3 Steps to Keeping Victims and Campuses Safe During Title IX and VAWA Investigations

In appropriate cases, behavioral threat assessments that are run separately but parallel to institutional Title IX sexual violence investigations can enhance security.

With so much focus on adhering to Title IX and the reauthorized Violence Against Women Act (VAWA), it can be easy to overlook the need to assess ongoing safety risks in investigations and to take steps to reduce any identified threats against victims or the campus. The threatening behavior could include but is not limited to ongoing stalking behavior and threats that have been made before or after a victim files a police report or student conduct complaint – all real situations that can and do occur.

In cases where the victim fears for her or his safety, adhering to provisions of Title IX and VAWA is not enough. Steps must also be taken to identify and assess whether any threats are posed to those involved in these Title IX/VAWA investigations – and to manage the situation to reduce any such threat. 

Colleges and universities in Virginia, Illinois and Connecticut are required to conduct behavioral threat assessments to reduce risk in situations where threatening behavior has been identified. In addition, numerous states have task forces that strongly encourage these assessments, and the American National Standards Institute (ANSI) has approved related standards.

RELATED: 3 Lessons the Military Can Teach Colleges About Responding to Sexual Violence

We recommend involving the institution’s threat assessment team or behavioral intervention/CARE team (if they are trained in behavioral threat assessment), which can run a parallel threat assessment that is separate from, but coordinated with, the institution’s Title IX investigation.

While such coordination is not easy, in some cases it is vital. Here are three tips to help institutions maintain victim safety and campus security during Title IX and VAWA investigations:

1. Tell your threat assessment team to assess whether the victim – or others – may be at ongoing risk. Although reports of sexual assault, domestic violence, dating violence or stalking are often referred to a Title IX coordinator or investigator, there may be ongoing safety concerns that should be addressed more broadly by a threat assessment team.  If the report is made to an employee who is not designated as a “confidential employee,” that person can alert the threat assessment team.

A “confidential employee” who receives a report should provide information about the threat assessment team to the victim or reporter as well as options for reporting the incident and for safety planning. If a risk is deemed sufficiently imminent to permit disclosure of privileged communications, the “confidential employee” could make other disclosures as necessary to promote safety. When victims better understand what a threat assessment team can do to enhance safety, they may be willing to have their situation reported to the team.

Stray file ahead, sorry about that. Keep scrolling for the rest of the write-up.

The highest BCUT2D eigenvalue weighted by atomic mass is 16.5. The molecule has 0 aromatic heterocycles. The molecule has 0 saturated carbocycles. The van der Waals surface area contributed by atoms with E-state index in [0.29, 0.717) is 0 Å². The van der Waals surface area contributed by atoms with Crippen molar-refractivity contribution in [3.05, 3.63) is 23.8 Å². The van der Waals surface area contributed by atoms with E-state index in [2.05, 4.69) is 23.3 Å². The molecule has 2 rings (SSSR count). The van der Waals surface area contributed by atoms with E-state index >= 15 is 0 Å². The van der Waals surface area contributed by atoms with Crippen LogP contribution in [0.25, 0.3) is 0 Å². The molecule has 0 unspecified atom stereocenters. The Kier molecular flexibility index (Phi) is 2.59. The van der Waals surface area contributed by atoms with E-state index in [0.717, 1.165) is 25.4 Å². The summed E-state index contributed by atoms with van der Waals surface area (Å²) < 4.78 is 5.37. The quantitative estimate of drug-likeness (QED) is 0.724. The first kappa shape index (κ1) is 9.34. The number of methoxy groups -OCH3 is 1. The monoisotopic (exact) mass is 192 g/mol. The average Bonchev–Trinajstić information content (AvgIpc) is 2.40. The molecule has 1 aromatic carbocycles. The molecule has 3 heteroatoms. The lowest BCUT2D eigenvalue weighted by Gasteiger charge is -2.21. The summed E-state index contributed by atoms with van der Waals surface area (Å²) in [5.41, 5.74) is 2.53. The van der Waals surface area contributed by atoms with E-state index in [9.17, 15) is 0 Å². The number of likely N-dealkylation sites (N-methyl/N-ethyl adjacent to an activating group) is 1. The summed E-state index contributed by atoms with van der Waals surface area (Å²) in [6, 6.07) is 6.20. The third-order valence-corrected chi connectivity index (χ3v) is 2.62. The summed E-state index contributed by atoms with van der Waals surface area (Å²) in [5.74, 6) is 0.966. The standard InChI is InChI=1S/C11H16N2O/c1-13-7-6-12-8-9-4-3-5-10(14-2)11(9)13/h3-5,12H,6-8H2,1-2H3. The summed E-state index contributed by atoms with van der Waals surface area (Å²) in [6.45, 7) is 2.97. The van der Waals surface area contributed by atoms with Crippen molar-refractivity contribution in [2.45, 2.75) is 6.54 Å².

2. Seek advice from the institution’s General Counsel on how to address situations in which a victim requests confidentiality or anonymity. In 2014 the U.S. Department of Education’s Office of Civil Rights (OCR) published a Q&A on Title IX issues that provided important clarifications of 2011 guidance on the limits of confidentiality in certain situations. In brief, OCR recognized that institutions may not be able to respect requests for confidentiality where circumstances suggest there is an increased risk of the alleged perpetrator committing further incidents of sexual or other violence. OCR examples included other complaints about that person, history of violence and/or arrests, multiple perpetrators, pattern of perpetration, use of weapons and/or threats to commit further violence.

3. Train and practice together. Personnel involved in Title IX/VAWA cases and those involved in threat assessment matters can learn a great deal about each other’s methods, resources and obligations when they spend time together – and preferably not just on active cases. Finding opportunities to train together and to run through tabletop exercises will enhance coordination and cooperation, resulting in efficiencies when faced with a high-risk case.

Work towards continuously improving communication and coordination between Title IX and threat assessment personnel. A multi-disciplinary approach to training, assessing threats and responding to incident reports can help ensure a safer campus for all.

Jeffrey J. Nolan, J.D. is a partner at Dinse, Knapp & McAndrew, P.C. Dr. Marisa R. Randazzo is a managing partner of SIGMA Threat Management Associates.

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